National Park Service Visitor Satisfaction: A Comparative Analysis
Keywords:comparative analysis, indicators, National park Service, Potential for Conflict Index, satisfaction, standards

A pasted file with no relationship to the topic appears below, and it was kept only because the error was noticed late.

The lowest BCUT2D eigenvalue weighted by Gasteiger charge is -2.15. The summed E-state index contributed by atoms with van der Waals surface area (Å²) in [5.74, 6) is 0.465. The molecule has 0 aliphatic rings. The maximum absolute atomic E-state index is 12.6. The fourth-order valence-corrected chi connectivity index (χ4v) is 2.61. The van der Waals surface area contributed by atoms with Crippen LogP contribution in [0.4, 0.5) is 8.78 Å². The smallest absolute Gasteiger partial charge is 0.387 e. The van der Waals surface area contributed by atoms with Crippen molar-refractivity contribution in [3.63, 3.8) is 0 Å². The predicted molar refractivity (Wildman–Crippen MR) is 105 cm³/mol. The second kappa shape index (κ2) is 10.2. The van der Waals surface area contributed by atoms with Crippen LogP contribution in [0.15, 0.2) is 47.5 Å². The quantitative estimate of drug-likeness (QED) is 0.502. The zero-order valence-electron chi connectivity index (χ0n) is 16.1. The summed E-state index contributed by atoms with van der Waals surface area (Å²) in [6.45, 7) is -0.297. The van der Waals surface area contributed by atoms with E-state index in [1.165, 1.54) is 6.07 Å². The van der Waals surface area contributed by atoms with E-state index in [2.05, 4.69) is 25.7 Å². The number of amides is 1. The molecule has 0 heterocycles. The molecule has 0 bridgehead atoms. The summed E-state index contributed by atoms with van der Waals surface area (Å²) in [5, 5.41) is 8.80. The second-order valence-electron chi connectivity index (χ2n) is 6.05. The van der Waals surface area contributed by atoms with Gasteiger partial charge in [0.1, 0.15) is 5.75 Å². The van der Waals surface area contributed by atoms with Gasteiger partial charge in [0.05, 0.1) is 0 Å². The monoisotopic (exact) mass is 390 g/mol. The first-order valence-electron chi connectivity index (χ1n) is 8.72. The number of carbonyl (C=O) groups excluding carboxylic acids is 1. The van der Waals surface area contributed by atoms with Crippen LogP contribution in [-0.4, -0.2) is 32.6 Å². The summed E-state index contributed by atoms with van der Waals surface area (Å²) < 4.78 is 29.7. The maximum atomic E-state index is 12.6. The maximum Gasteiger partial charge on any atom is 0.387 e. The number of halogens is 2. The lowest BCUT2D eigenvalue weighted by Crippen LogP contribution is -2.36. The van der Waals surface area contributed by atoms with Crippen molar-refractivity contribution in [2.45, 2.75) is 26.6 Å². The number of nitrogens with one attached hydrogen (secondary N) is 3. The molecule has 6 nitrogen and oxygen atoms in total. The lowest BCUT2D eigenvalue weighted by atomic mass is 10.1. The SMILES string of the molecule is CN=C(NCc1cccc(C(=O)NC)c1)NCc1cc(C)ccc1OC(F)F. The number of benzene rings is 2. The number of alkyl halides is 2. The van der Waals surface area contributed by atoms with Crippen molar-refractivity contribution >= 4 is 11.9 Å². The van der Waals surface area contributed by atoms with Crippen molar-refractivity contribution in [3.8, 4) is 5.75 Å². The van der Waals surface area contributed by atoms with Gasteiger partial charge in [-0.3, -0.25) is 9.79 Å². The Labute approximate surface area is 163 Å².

Virtually all recent planning frameworks recommend recreation managers to identify and establish quantitative impact indicators and standards (Manning, 2011a; 2011b). Indicators are the biophysical, social, managerial, or other conditions that managers and visitors value for a given experience. Standards restate management objectives in quantitative terms and specify the appropriate levels or acceptable limits for the impact indicators (i.e., how much impact is too much for a given indicator). Visitor satisfaction is often a major management objective and has been one of the most commonly used indicators of recreation quality (Vaske, Whittaker, Shelby, & Manfredo, 2002). Standards for this indicator, for example, might suggest that at least "X%" of visitors should be satisfied with their experience. This article examined 17 years of National Park Service (NPS) visitor satisfaction data. Research questions examined: (a) visitors' mean satisfaction scores in relation to study year, park designation, and park region and (b) the amount of visitor consensus regarding satisfaction, in order to evaluate satisfaction as an indicator for use within the NPS. Data were obtained from the online NPS Visitor Services Project (VSP) database (177 projects, n = 81,899). The dependent variable was visitor satisfaction, which was measured using a core VSP question: â€œOverall, how would you rate the quality of the visitor services provided to you and your group?â€ Independent variables included study year (i.e., 1995 to 2000, 2001 to 2005, 2006 to 2011), park designation (i.e., historical sites, national parks and preserves, water-based sites, national monuments, other), and park region (i.e., Alaska, Intermountain, Midwest, National Capital, Northeast, Pacific West, Southeast). Analysis of cariance (ANOVA) indicated that visitor satisfaction varied statistically by study year, park designation, and park region. Such differences were likely due to the large sample size, however, as the effect sizes were all minimal. In general, regardless of context, visitors were satisfied with the services they recieved. The Potential for Conflict Index (PCI2) indicated that there was considerable consensus among the satisfaction ratings for each independent variable. Because the satisfaction scores remained high and substantively the same across all contects examined, these findings once again call into question the utility of satisfaction as an indicator of quality services/ experiences. The discussion focuses on criteria for choosing appropriate indicators and standards. We present five criteria for selecting indicators (i.e., specificity, sensitivity, measurability, integration with management objectives, impact importance) and discuss four characteristics of good standards (i.e., quantifiable, time bounded, attainable, output oriented) (Manning, 2011b; Vaske et al., 2002).
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